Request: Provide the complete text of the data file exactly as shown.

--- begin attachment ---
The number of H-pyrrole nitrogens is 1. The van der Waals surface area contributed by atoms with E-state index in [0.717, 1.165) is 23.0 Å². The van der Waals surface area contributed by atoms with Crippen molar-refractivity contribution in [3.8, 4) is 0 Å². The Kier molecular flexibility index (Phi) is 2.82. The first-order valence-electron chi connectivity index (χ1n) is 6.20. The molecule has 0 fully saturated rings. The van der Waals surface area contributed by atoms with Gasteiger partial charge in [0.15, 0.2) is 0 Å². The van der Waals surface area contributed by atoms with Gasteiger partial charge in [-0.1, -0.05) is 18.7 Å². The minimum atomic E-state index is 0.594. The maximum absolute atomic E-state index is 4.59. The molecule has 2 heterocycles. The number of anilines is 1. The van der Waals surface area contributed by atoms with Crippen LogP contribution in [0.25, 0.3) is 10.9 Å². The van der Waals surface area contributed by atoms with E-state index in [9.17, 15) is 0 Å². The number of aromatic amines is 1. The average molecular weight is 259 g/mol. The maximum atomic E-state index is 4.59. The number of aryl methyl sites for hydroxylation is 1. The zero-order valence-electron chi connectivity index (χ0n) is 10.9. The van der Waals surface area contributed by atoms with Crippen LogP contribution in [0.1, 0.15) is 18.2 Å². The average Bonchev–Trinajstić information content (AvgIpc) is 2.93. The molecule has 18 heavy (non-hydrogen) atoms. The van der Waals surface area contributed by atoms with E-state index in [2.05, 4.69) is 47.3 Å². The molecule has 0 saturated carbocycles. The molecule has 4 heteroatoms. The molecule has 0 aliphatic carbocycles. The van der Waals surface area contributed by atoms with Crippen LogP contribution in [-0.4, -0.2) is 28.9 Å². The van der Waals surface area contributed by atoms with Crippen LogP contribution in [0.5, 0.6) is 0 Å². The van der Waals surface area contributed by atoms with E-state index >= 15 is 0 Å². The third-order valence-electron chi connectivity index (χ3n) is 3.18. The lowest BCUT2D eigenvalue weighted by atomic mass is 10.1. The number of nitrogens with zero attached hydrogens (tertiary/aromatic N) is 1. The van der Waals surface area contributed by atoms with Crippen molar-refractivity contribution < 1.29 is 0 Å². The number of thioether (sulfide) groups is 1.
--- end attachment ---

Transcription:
The number of H-pyrrole nitrogens is 1. The van der Waals surface area contributed by atoms with E-state index in [0.717, 1.165) is 23.0 Å². The van der Waals surface area contributed by atoms with Crippen molar-refractivity contribution in [3.8, 4) is 0 Å². The Kier molecular flexibility index (Phi) is 2.82. The first-order valence-electron chi connectivity index (χ1n) is 6.20. The molecule has 0 fully saturated rings. The van der Waals surface area contributed by atoms with Gasteiger partial charge in [0.15, 0.2) is 0 Å². The van der Waals surface area contributed by atoms with Gasteiger partial charge in [-0.1, -0.05) is 18.7 Å². The minimum atomic E-state index is 0.594. The maximum absolute atomic E-state index is 4.59. The molecule has 2 heterocycles. The number of anilines is 1. The van der Waals surface area contributed by atoms with Crippen LogP contribution in [0.25, 0.3) is 10.9 Å². The van der Waals surface area contributed by atoms with E-state index in [9.17, 15) is 0 Å². The number of aromatic amines is 1. The average molecular weight is 259 g/mol. The maximum atomic E-state index is 4.59. The number of aryl methyl sites for hydroxylation is 1. The zero-order valence-electron chi connectivity index (χ0n) is 10.9. The van der Waals surface area contributed by atoms with Crippen LogP contribution in [0.1, 0.15) is 18.2 Å². The average Bonchev–Trinajstić information content (AvgIpc) is 2.93. The molecule has 18 heavy (non-hydrogen) atoms. The van der Waals surface area contributed by atoms with E-state index in [2.05, 4.69) is 47.3 Å². The molecule has 0 saturated carbocycles. The molecule has 4 heteroatoms. The molecule has 0 aliphatic carbocycles. The van der Waals surface area contributed by atoms with Crippen LogP contribution in [-0.4, -0.2) is 28.9 Å². The van der Waals surface area contributed by atoms with Crippen LogP contribution in [0.5, 0.6) is 0 Å². The van der Waals surface area contributed by atoms with E-state index >= 15 is 0 Å². The third-order valence-electron chi connectivity index (χ3n) is 3.18. The lowest BCUT2D eigenvalue weighted by atomic mass is 10.1. The number of nitrogens with zero attached hydrogens (tertiary/aromatic N) is 1. The van der Waals surface area contributed by atoms with Crippen molar-refractivity contribution < 1.29 is 0 Å². The number of thioether (sulfide) groups is 1.